The process may be conducted in various equipment which is well known in the art and is suitable for batch or continuous operation. For example, in a small scale form of the invention, the hydrocarbon, and the hydrocarbon-immiscible carbenium pseudo ionic liquid may be mixed in a beaker, flask, or other vessel, e.g., by stirring, shaking, use of a mixer, or a magnetic stirrer. The mixing or agitation is stopped and the mixture forms a hydrocarbon phase and a carbenium pseudo ionic liquid phase which can be separated, for example, by decanting, centrifugation, or use of a pipette to produce a hydrocarbon effluent having a lower contaminant content relative to the incoming hydrocarbon. The process also produces a hydrocarbon-immiscible carbenium pseudo ionic liquid effluent comprising the one or more contaminants.

The contacting and separating steps may be repeated, for example, when the contaminant content of the hydrocarbon effluent is to be reduced further to obtain a desired contaminant level in the ultimate hydrocarbon product stream from the process. Each set, group, or pair of contacting and separating steps may be referred to as a contaminant removal step. Thus, the invention encompasses single and multiple contaminant removal steps. A contaminant removal zone may be used to perform a contaminant removal step. As used herein, the term “zone” can refer to one or more equipment items and/or one or more sub-zones. Equipment items may include, for example, one or more vessels, heaters, separators, exchangers, conduits, pumps, compressors, and controllers. Additionally, an equipment item can further include one or more zones or sub-zones. The contaminant removal process or step may be conducted in a similar manner and with similar equipment as is used to conduct other liquid-liquid wash and extraction operations. Suitable equipment includes, for example, columns with: trays, packing, rotating discs or plates, and static mixers. Pulse columns and mixing/settling tanks may also be used.

FIG. 1 is a flow scheme illustrating various embodiments of the invention and some of the optional and/or alternate steps and apparatus encompassed by the invention. Hydrocarbon feed stream 2 and hydrocarbon-immiscible carbenium pseudo ionic liquid stream 4 are introduced to and contacted and separated in contaminant removal zone 100 to produce contaminant rich hydrocarbon-immiscible carbenium pseudo ionic liquid effluent stream 8 and hydrocarbon effluent stream 6 as described above. The carbenium pseudo ionic liquid stream 4 may be comprised of fresh carbenium pseudo ionic liquid stream 3. In an embodiment, a portion or all of hydrocarbon effluent stream 6 is passed via conduit 10 to a hydrocarbon conversion zone 800. Hydrocarbon conversion zone 800 may, for example, comprise at least one of a fluid catalytic cracking and a hydrocracking process, which are well known in the art.

The contacting step can take place at a temperature in the range of about −20° C. to about 200° C., or about 20° C. to about 150° C., or about 20° C. to about 120° C., or about 20° C. to about 100° C., or about 20° C. to about 80° C.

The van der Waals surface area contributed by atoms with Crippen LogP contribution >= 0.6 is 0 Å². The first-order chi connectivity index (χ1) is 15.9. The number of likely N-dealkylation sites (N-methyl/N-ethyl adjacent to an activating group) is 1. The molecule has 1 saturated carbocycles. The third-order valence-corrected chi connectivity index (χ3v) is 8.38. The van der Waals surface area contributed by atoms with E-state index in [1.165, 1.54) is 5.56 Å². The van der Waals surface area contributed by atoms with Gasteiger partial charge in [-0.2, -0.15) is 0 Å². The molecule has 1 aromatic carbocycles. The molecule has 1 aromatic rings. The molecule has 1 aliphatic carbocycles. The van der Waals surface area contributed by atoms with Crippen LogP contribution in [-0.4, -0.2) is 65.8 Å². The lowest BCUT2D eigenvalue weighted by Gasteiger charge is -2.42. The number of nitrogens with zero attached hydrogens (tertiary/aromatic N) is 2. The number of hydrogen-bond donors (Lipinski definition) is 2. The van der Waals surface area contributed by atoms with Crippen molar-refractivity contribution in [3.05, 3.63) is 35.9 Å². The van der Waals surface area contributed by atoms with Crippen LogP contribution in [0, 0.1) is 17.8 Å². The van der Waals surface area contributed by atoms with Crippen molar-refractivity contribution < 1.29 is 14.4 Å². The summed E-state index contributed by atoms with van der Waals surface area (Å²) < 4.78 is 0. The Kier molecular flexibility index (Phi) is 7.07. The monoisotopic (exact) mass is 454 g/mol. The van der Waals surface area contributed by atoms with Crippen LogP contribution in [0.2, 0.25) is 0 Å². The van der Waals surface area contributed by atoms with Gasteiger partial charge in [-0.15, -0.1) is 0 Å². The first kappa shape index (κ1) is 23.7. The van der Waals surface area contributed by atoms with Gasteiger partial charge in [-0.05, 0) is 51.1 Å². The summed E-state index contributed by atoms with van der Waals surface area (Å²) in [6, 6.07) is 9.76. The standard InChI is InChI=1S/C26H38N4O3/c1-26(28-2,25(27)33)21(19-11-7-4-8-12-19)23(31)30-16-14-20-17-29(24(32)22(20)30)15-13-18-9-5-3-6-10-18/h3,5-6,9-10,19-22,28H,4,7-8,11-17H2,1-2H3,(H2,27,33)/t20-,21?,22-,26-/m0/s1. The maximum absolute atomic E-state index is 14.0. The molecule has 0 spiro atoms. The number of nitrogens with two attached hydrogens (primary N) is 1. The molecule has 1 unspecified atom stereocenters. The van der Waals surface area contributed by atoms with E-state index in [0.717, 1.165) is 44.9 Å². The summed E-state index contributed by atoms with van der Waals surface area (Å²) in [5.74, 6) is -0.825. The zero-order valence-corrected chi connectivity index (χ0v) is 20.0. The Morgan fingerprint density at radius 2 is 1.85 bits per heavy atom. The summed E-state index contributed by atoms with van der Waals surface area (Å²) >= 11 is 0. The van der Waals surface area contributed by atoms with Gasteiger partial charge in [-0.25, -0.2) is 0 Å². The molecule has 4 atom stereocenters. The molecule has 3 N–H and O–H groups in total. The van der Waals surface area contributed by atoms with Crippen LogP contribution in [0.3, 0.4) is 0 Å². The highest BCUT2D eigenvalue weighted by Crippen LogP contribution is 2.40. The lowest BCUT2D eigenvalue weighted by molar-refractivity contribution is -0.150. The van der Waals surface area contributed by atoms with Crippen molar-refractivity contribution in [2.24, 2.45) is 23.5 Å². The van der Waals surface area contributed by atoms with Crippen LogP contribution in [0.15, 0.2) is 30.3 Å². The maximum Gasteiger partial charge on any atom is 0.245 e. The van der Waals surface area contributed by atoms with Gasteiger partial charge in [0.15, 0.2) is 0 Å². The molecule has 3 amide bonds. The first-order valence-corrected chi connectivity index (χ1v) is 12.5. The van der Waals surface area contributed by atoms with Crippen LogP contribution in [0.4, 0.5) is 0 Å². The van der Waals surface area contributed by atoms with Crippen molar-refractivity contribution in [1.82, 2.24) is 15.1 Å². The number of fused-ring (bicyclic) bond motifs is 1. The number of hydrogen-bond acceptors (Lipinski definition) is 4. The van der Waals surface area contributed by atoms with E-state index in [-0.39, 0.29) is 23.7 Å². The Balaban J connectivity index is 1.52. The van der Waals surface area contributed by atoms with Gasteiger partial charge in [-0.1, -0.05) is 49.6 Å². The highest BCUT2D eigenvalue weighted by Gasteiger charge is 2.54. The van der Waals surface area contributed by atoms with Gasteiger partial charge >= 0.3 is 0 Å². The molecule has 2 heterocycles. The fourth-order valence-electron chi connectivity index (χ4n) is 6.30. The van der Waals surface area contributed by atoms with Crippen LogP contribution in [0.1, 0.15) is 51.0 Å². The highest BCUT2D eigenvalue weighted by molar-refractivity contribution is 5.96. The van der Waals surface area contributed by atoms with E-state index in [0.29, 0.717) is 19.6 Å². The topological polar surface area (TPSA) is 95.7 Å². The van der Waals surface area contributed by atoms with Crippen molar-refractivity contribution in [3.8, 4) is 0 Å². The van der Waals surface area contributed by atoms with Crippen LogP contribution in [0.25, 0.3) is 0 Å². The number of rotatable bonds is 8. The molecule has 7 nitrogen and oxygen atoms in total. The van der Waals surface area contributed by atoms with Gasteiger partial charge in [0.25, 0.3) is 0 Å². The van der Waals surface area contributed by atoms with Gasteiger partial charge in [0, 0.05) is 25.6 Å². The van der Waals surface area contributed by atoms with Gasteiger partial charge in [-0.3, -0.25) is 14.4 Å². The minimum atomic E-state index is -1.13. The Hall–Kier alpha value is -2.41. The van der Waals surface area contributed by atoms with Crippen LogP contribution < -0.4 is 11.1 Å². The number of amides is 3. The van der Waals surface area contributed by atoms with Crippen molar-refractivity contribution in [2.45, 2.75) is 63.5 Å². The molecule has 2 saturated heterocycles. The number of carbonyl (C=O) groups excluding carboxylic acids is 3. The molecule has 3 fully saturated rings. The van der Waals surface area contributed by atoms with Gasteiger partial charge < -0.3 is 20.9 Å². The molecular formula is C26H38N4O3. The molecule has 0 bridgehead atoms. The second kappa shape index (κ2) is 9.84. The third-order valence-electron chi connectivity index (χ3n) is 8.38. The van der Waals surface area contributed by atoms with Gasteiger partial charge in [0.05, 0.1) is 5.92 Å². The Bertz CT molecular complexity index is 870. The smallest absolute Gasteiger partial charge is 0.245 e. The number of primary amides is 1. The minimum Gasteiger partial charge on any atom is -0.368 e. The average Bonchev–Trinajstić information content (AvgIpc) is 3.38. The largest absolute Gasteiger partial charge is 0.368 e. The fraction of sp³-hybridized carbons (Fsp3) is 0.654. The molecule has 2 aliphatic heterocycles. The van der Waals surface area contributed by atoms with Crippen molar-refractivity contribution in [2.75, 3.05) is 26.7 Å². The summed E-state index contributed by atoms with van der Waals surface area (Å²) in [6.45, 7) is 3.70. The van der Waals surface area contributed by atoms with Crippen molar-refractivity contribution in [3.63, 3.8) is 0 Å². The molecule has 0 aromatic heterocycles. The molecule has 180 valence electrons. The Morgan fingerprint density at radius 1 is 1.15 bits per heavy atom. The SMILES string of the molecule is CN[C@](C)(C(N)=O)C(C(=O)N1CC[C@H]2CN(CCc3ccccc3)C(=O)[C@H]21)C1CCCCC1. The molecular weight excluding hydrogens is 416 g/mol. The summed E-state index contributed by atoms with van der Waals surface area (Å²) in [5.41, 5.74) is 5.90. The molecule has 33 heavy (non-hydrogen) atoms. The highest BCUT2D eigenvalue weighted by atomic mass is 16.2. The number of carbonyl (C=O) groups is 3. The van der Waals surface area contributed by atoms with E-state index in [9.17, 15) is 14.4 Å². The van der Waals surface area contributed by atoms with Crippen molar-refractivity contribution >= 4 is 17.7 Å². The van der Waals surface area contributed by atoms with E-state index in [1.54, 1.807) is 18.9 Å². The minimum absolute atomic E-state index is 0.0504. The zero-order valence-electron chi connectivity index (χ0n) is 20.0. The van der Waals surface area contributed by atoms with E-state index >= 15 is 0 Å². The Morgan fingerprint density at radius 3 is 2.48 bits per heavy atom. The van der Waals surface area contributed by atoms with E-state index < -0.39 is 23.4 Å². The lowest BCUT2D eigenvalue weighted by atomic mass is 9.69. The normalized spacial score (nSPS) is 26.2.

The contacting step takes place in an inert atmosphere, such as nitrogen, helium, argon, and the like, without oxygen or moisture.

The contacting step typically takes place at atmospheric pressure, although higher or lower pressures could be used, if desired. The pressure can be in the range of about 100 kPa(g) to about 3 MPa(g), for example.

The weight ratio of hydrocarbon feed to lean carbenium pseudo ionic liquid (or lean carbenium pseudo ionic liquid and ionic liquid) introduced to the contaminant removal step may range from about 1:10,000 to about 10,000:1, or about 1:1,000 to about 1,000:1, or about 1:100 to about 100:1, or about 1:20 to about 20:1, or about 1:10 to about 10:1, or about 1:1 to about 1:1,000. In an embodiment, the weight of hydrocarbon feed is greater than the weight of carbenium pseudo ionic liquid introduced to the contaminant removal step.

The contacting time is sufficient to obtain good contact between the carbenium pseudo ionic liquid and the hydrocarbon feed. The contacting time is typically in the range of about 1 min to about 2 hr, or about 1 min to about 1 hr, or about 5 min to about 30 min. The settling time may range from about one minute to about eight hours.

An optional hydrocarbon washing step may be used, for example, to remove carbenium pseudo ionic liquid that is entrained or otherwise remains in the hydrocarbon effluent stream 6 by using water to dissolve the carbenium pseudo ionic liquid in the hydrocarbon effluent. In this embodiment, a portion or all of hydrocarbon effluent stream 6 (as feed) and a water stream 12 (as solvent) are introduced to hydrocarbon washing zone 400. The hydrocarbon effluent and water streams introduced to hydrocarbon washing zone 400 are mixed and separated to produce a washed hydrocarbon stream 14 and a spent water stream 16, which comprises the dissolved carbenium pseudo ionic liquid. The hydrocarbon washing step may be conducted in a similar manner and with similar equipment as used to conduct other liquid-liquid wash and extraction operations as discussed above. Various hydrocarbon washing step equipment and conditions such as temperature, pressure, times, and solvent to feed ratio may be the same as or different from the contaminant removal zone equipment and conditions. In general, the hydrocarbon washing step conditions will fall within the same ranges as given for the contaminant removal step conditions. A portion or all of the washed hydrocarbon stream 14 may be passed to hydrocarbon conversion zone 800.